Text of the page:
There are many list functions that mutate rather than recreate a list. The first of these is the list append function. This operation adds an element to the end of the list (this is different from append in Snap). This function cannot be called alone. It must be called using a list as shown below.

>>> idiom = ["peas", "in", "a"]
>>> idiom.append("pod")

>>> idiom 
["peas", "in", "a", "pod"]

Note: idiom.append("pod") does not return the modified list.


However, if the additon of an item to a list requires that the item be placed at a specific location, insert can be used to place an element at a desired index. The first argument is the index of the insert position, the second argument is the element itself.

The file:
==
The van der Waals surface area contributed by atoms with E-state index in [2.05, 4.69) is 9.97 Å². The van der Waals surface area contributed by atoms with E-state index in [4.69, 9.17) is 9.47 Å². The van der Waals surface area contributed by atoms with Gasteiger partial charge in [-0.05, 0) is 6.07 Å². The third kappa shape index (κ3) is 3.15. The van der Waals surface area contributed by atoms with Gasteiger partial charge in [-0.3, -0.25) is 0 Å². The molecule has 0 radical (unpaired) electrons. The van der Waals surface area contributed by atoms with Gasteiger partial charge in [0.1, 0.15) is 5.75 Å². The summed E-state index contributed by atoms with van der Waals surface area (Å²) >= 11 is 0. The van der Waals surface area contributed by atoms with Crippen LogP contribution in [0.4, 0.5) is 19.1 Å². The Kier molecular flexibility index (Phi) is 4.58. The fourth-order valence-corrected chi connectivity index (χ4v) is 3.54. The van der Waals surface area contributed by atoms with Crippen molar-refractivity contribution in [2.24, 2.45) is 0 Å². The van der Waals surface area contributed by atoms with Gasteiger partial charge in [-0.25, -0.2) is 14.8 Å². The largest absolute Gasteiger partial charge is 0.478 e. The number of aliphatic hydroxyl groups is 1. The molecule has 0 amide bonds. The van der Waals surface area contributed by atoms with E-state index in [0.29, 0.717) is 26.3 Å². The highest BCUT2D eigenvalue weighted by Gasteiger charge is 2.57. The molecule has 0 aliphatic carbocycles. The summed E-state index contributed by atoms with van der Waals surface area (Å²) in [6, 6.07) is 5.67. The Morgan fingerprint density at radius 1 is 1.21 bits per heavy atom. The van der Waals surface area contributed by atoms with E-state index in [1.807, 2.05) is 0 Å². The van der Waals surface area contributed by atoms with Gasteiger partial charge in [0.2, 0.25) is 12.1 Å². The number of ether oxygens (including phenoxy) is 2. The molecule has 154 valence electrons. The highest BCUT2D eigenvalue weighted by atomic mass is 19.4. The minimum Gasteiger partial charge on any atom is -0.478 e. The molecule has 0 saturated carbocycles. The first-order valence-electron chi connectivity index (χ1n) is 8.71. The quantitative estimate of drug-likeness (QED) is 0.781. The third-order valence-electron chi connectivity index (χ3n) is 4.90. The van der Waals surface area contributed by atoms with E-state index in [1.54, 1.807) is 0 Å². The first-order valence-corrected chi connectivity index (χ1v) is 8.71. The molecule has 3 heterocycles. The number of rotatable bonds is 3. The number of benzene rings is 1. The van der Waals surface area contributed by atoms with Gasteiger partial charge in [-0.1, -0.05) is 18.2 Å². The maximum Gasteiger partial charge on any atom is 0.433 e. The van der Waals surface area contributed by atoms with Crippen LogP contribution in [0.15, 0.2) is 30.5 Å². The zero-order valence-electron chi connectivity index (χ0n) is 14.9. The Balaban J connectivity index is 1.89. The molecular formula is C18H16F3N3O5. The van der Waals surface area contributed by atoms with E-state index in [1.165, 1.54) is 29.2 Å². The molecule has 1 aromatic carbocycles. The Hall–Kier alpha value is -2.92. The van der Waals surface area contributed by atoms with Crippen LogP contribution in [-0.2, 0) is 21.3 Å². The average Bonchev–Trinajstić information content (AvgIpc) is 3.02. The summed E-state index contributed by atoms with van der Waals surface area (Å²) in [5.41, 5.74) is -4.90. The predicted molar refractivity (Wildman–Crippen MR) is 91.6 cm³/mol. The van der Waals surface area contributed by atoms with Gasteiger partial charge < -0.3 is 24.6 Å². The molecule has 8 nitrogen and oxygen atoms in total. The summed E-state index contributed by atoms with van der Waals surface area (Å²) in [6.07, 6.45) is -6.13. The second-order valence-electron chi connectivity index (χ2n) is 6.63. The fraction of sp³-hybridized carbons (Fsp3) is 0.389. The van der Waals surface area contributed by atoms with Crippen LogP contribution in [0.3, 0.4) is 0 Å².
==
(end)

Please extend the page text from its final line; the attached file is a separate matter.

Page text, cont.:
>>> remark = ["break", "leg"]
>>> remark.insert(1, "a")

>>> remark
["break", "a", "leg"]


Finally, use pop(i) to remove the item at position i in the list. If no argument is given (e.g. crime.pop()) will remove the last item of the list.

>>> crime = ["dont", "steal", "the", "cookie"]
>>> crime.pop(3)

>>> crime
["dont", "steal", "the"]

Note: in snap the delete block does not return the list item that is deleted, while Python's .pop() function does return the item that it removes.